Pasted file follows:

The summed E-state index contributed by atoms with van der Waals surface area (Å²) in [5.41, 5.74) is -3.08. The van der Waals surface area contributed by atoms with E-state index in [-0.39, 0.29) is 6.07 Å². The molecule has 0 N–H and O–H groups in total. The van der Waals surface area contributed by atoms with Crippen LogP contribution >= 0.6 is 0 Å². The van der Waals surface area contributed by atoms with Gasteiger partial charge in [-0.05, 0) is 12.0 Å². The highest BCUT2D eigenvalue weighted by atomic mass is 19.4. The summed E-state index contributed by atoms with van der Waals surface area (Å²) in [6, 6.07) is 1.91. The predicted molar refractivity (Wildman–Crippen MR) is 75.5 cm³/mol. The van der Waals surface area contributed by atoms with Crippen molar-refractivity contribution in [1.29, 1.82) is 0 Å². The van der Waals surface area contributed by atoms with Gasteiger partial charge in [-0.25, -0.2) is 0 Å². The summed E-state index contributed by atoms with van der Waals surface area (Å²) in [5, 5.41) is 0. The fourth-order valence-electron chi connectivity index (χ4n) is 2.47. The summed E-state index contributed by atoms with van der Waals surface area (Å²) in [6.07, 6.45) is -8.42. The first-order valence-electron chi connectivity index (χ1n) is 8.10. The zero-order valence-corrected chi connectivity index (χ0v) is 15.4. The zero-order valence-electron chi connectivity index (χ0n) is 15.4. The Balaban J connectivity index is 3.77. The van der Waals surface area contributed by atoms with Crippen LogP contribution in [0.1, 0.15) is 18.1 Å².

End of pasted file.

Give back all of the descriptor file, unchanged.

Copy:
The summed E-state index contributed by atoms with van der Waals surface area (Å²) in [5.41, 5.74) is -3.08. The van der Waals surface area contributed by atoms with E-state index in [-0.39, 0.29) is 6.07 Å². The molecule has 0 N–H and O–H groups in total. The van der Waals surface area contributed by atoms with Crippen LogP contribution >= 0.6 is 0 Å². The van der Waals surface area contributed by atoms with Gasteiger partial charge in [-0.05, 0) is 12.0 Å². The highest BCUT2D eigenvalue weighted by atomic mass is 19.4. The summed E-state index contributed by atoms with van der Waals surface area (Å²) in [6, 6.07) is 1.91. The predicted molar refractivity (Wildman–Crippen MR) is 75.5 cm³/mol. The van der Waals surface area contributed by atoms with Crippen molar-refractivity contribution in [1.29, 1.82) is 0 Å². The van der Waals surface area contributed by atoms with Gasteiger partial charge in [-0.25, -0.2) is 0 Å². The summed E-state index contributed by atoms with van der Waals surface area (Å²) in [5, 5.41) is 0. The fourth-order valence-electron chi connectivity index (χ4n) is 2.47. The summed E-state index contributed by atoms with van der Waals surface area (Å²) in [6.07, 6.45) is -8.42. The first-order valence-electron chi connectivity index (χ1n) is 8.10. The zero-order valence-corrected chi connectivity index (χ0v) is 15.4. The zero-order valence-electron chi connectivity index (χ0n) is 15.4. The Balaban J connectivity index is 3.77. The van der Waals surface area contributed by atoms with Crippen LogP contribution in [0.1, 0.15) is 18.1 Å².